When it comes to being poised for success in today’s workforce, the earlier students can learn valuable and practical skills, the better. The 160 full-time students currently enrolled at Balfour Education Center aren’t attending your typical high school. While they take required classes to fulfill state requirements, Balfour students are also given a unique opportunity to explore a career pathway. Pathways include Mechatronics, Firefighting, Restaurant Management, Business and Finance, and Automotive Technology.
Serving as Henderson County’s alternative high school, Balfour is taking proactive steps to ensure future success. These career technical education (CTE) pathways mean that students can dual enroll in college classes while still in high school. This not only saves time and money, but it also helps jumpstart their careers. “We’re offering them a big dent in a two-year college program by the time they leave high school,” says Principal Kent Parent.
Over the years, Friday Services has supported Balfour Education Center and helped many graduates find jobs that suit their skills. Here’s a look at how Balfour helps students plan for the future.
How it Works
Balfour’s motto, “The day after graduation,” reflects its focus on life after high school.
Students can enroll in Balfour for their freshman, sophomore, junior, or senior year. If they come as freshmen, they take a career management class that familiarizes them with the different pathways offered before they must make a decision.
“Our goal is to help them be successful early in their high school careers, so they can fit more college courses in their schedules,” says Kent. The CTE classes have built within the curriculum coursework that develops job ready skills, time management, resume building, career research, and soft skills, among others.
Students take four classes within a pathway. Each CTE pathway has entry-level courses, mid-level computer courses, and higher level courses. Students can stop after any level of class, and many courses can apply to multiple pathways so even if students change their mind, they won’t be behind. If a student finishes a pathway by the end of sophomore year, then, as a junior, they’re eligible for Career and College Promise. This mean they can take community college classes. By senior year, they could have earned more than 20 college credits.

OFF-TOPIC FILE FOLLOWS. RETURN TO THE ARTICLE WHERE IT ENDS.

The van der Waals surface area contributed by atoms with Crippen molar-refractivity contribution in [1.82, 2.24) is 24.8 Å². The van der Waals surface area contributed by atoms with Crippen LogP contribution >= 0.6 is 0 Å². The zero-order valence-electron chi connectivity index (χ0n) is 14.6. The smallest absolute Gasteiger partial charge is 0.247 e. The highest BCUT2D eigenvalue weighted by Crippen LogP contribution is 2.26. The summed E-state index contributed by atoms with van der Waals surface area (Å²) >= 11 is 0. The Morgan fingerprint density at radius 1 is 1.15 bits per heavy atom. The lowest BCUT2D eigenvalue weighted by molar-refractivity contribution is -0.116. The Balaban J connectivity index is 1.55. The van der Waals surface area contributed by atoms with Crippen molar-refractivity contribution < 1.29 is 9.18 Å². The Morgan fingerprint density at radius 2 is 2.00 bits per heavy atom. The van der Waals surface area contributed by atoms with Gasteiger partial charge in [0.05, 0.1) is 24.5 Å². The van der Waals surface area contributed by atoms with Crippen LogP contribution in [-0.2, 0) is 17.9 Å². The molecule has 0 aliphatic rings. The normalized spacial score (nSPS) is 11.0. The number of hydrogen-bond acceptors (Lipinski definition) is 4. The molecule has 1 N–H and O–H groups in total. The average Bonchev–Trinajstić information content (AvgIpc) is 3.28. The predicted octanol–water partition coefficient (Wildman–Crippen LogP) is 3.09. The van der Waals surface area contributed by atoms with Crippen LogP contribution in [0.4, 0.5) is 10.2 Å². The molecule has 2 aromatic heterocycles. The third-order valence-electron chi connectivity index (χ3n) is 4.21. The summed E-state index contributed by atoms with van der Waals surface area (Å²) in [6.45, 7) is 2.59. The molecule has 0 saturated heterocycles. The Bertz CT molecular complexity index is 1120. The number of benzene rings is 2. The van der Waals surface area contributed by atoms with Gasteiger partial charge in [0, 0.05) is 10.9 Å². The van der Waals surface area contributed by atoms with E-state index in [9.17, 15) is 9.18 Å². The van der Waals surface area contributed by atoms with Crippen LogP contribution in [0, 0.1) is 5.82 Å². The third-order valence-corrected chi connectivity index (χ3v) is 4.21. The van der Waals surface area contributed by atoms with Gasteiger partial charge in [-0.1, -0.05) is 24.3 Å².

While CTE classes can be offered at any high school, Balfour is the only school that in the county that offers Firefighting and Electronics (known as Mechatronics). About 35 part-time students from nearby high schools take CTE classes at Balfour.
The Day After Graduation
“We stress to our students the importance of preparing for the future,” says Kent. “We promote the Career and College Promise Program where high school students can take college classes while in high school.”
He adds, “We offer career paths that lead to programs offered at Blue Ridge Community and also to A-B Tech.” Blue Ridge Community College is almost always the natural step for students who graduate from Balfour. A student can continue at BRCC to obtain a certificate, diploma, or associate’s degree. Certificates are stackable and students can earn them while in high school.
While Balfour is currently located seven miles from the Blue Ridge Community College’s East Flat Rock campus, it won’t be long before they’re much closer. A new building, set to open in August, is located at BRCC so that students can more easily access college-level classes.
If a student is interested in going to a four-year college or university, BRCC offers a college transfer degree that gives them most or all of the first two years of college work that transfers to a North Carolina college or university. Every student is different and some opt to graduate early and not take Blue Ridge Community College classes, but enter the workforce with a high school diploma.
Graduating seniors who have completed a specific CTE pathway (excluding art, band, music, etc. that are not CTE) can take the WorkKeys assessment, which is one tool used to measure career readiness. “We found that (WorkKeys) has become such an emphasis for potential employers that we shifted our emphasis to helping students get prepared to take the WorkKeys and do well on them,” says Kent.
Made in Henderson Tours
The Henderson County Partnership of Economic Development works with Henderson County Public Schools Career Technical Education Department to produce the Made in Henderson tours. These field trips bring students to different industries and manufacturing locations. “We take them through there and let them see the workers and what they do day in and day out,” says Kent. “This is a great program and our students are really getting some great exposure and information.”
What This Means for Students & Their Careers
Employers are looking for students ready to work and open to specialized training. Kent shared with us a quote he’s heard: If an employer hires you for what you know today, you’ll be a liability in five years, but if an employer hires you for what you’re able to learn, you’ll be an asset to the employer forever. He adds, “We don’t just tell students how to make things or work on an assembly line; we teach them how an assembly line works.”
Some students learn how an automobile works, or about electronical components. Students can be hired as electrical technicians in an auto center, a very specialized position. Kent says, “We’re exposing them, providing them with opportunities, and training them to think beyond what is currently out there just for today.”
We’re Here for You
We’re proud to partner with Balfour and to help Balfour graduates begin their careers after graduation. If you would like to discuss how we can help you begin your new future in manufacturing or another type of career, contact us! We would love to help you, too.